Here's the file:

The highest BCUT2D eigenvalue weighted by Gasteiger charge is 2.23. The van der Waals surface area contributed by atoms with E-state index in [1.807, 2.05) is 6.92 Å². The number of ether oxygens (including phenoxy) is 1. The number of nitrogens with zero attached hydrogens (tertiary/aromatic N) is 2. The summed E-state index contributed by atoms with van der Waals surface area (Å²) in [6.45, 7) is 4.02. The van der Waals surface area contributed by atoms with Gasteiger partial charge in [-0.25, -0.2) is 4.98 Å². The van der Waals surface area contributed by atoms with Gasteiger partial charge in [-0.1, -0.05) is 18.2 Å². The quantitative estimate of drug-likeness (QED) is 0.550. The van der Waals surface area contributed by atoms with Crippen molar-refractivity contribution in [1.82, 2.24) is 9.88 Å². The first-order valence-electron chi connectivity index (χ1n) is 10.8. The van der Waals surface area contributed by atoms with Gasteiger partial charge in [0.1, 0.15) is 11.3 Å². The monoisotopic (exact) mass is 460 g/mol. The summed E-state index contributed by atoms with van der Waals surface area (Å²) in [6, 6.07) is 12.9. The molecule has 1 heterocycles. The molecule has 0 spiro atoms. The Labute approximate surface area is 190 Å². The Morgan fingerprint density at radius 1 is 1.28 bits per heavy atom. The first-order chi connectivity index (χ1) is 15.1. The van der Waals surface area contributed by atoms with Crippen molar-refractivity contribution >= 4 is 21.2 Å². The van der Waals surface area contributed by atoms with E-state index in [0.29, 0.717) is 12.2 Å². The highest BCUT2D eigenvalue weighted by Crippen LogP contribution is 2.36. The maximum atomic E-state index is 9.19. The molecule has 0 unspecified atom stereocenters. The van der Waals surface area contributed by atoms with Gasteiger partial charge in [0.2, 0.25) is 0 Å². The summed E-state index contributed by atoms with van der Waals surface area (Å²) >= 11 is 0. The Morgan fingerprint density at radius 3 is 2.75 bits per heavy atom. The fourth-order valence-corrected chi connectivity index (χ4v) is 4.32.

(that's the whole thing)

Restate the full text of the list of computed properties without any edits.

The highest BCUT2D eigenvalue weighted by Gasteiger charge is 2.23. The van der Waals surface area contributed by atoms with E-state index in [1.807, 2.05) is 6.92 Å². The number of ether oxygens (including phenoxy) is 1. The number of nitrogens with zero attached hydrogens (tertiary/aromatic N) is 2. The summed E-state index contributed by atoms with van der Waals surface area (Å²) in [6.45, 7) is 4.02. The van der Waals surface area contributed by atoms with Gasteiger partial charge in [-0.25, -0.2) is 4.98 Å². The van der Waals surface area contributed by atoms with Gasteiger partial charge in [-0.1, -0.05) is 18.2 Å². The quantitative estimate of drug-likeness (QED) is 0.550. The van der Waals surface area contributed by atoms with Crippen molar-refractivity contribution in [1.82, 2.24) is 9.88 Å². The first-order valence-electron chi connectivity index (χ1n) is 10.8. The van der Waals surface area contributed by atoms with Gasteiger partial charge in [0.1, 0.15) is 11.3 Å². The monoisotopic (exact) mass is 460 g/mol. The summed E-state index contributed by atoms with van der Waals surface area (Å²) in [6, 6.07) is 12.9. The molecule has 1 heterocycles. The molecule has 0 spiro atoms. The Labute approximate surface area is 190 Å². The Morgan fingerprint density at radius 1 is 1.28 bits per heavy atom. The first-order chi connectivity index (χ1) is 15.1. The van der Waals surface area contributed by atoms with Crippen molar-refractivity contribution >= 4 is 21.2 Å². The van der Waals surface area contributed by atoms with E-state index in [0.29, 0.717) is 12.2 Å². The highest BCUT2D eigenvalue weighted by Crippen LogP contribution is 2.36. The maximum atomic E-state index is 9.19. The molecule has 0 unspecified atom stereocenters. The van der Waals surface area contributed by atoms with Gasteiger partial charge in [0.2, 0.25) is 0 Å². The summed E-state index contributed by atoms with van der Waals surface area (Å²) >= 11 is 0. The Morgan fingerprint density at radius 3 is 2.75 bits per heavy atom. The fourth-order valence-corrected chi connectivity index (χ4v) is 4.32.